December 17, 2006 |
WHERE there's smoke, there's Jack Bauer. Hollywood's Les Deux, with its charming private patio, would have been perfect for the Fox "24" Season 5 DVD launch party Dec. 4. Except for a deadly mixture: cigar fumes and a plastic tent that created a mushroom cloud of secondhand smoke. More than 150 stogies were lighted in the first hour, turning the fete into a "24"-esque thriller: 1. Nervous suits with headsets watched Jack Bauer (Kiefer Sutherland) embrace Audrey Raines (Kim Raver). 2.
October 17, 2012 |
Ken Follett's historical novel "World Without End," a less beloved sequel to his much beloved historical novel "The Pillars of the Earth," has become a miniseries - a sequel itself to the 2010 miniseries "Pillars" became. Set in the 14th century in the fictional English market town of Kingsbridge - there is an actual Kingsbridge, but it is not this place - as well as in France and Italy, it follows the matter of the first book by more than a century, but hits some of the same themes in the same ways.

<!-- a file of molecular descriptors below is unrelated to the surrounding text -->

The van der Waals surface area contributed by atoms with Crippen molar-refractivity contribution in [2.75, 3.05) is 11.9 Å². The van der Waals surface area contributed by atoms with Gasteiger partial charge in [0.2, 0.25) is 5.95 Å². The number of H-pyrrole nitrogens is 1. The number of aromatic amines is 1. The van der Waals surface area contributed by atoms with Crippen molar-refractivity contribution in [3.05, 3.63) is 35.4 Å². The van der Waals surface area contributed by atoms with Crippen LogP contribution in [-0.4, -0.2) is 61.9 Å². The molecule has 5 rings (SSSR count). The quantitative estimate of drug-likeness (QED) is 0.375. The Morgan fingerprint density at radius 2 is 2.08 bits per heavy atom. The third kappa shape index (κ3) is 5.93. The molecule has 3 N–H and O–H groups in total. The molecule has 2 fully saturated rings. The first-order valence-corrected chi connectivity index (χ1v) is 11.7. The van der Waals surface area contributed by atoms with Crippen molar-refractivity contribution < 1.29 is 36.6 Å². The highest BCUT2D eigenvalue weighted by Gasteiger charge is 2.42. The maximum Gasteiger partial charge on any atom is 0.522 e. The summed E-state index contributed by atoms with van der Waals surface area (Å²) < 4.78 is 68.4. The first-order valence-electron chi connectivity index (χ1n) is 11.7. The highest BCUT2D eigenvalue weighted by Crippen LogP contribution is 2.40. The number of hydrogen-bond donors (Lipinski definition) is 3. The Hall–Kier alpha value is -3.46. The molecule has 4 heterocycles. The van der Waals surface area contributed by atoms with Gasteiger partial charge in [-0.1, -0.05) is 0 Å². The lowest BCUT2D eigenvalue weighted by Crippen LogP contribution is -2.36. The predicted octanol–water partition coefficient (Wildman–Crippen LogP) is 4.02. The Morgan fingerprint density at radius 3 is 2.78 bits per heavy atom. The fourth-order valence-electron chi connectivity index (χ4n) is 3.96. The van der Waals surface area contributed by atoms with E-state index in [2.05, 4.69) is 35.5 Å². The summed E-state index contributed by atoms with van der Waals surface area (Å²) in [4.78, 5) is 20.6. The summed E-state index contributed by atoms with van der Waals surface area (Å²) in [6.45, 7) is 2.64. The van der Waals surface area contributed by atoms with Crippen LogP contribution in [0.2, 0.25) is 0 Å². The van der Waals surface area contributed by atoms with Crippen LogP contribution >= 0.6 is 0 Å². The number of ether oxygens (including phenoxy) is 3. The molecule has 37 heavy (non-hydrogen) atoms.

September 30, 1986 |
Discrete Thoughts: Essays on Mathematics, Science, and Philosophy by Mark Kac, Gian-Carlo Rota and Jacob T. Schwartz (Birkhauser Boston: $34.95) For reasons unknown, people have different ways of apprehending the world. So, it is said, if you find truth, you shouldn't say, "I know the truth," but rather, "I know a truth." Beauty, like truth, comes in many guises.
March 1, 2007 |
ACTOR Carlo Rota is in uncharted waters these days. It's not the gripping what-on-Earth-will-happen-next situation his character Morris O'Brian faces Mondays on Fox's "24," but he says it's strange nonetheless. "I'm newly single," he explains. "I've been a serial monogamist since I was about 17, so it's kind of odd." Of course, it must help that Rota, who also appears in the Canadian series "Little Mosque on the Prairie," is on a hit TV show, right? "Well," he says, "it does have its perks."
January 18, 1987
In a famous essay called "On the Unreasonable Effectiveness of Mathematics in the Physical Sciences," Eugene P. Wigner, the Nobel laureate in physics, asked why mathematics does so well in describing and predicting physical phenomena that no one had ever seen before. Newton's laws could predict artificial satellites, Einstein's theory predicted atomic bombs, and 20th-Century cosmology predicted black holes in space.